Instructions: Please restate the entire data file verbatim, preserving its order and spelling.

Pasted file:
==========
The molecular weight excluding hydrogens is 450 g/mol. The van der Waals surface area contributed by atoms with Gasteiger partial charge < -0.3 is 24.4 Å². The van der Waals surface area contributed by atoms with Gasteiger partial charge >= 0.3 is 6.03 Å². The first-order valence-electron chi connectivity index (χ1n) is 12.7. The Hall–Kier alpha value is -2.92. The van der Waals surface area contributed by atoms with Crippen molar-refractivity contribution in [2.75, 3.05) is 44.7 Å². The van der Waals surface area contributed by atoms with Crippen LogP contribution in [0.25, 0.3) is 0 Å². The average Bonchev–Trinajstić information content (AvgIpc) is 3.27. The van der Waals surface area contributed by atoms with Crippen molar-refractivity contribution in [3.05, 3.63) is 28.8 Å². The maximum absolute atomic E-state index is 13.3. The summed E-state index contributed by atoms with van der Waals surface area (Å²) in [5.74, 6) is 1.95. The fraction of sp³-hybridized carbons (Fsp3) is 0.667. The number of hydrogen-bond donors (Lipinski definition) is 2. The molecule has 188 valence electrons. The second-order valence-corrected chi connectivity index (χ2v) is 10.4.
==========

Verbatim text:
The molecular weight excluding hydrogens is 450 g/mol. The van der Waals surface area contributed by atoms with Gasteiger partial charge < -0.3 is 24.4 Å². The van der Waals surface area contributed by atoms with Gasteiger partial charge >= 0.3 is 6.03 Å². The first-order valence-electron chi connectivity index (χ1n) is 12.7. The Hall–Kier alpha value is -2.92. The van der Waals surface area contributed by atoms with Crippen molar-refractivity contribution in [2.75, 3.05) is 44.7 Å². The van der Waals surface area contributed by atoms with Crippen LogP contribution in [0.25, 0.3) is 0 Å². The average Bonchev–Trinajstić information content (AvgIpc) is 3.27. The van der Waals surface area contributed by atoms with Crippen molar-refractivity contribution in [3.05, 3.63) is 28.8 Å². The maximum absolute atomic E-state index is 13.3. The summed E-state index contributed by atoms with van der Waals surface area (Å²) in [5.74, 6) is 1.95. The fraction of sp³-hybridized carbons (Fsp3) is 0.667. The number of hydrogen-bond donors (Lipinski definition) is 2. The molecule has 188 valence electrons. The second-order valence-corrected chi connectivity index (χ2v) is 10.4.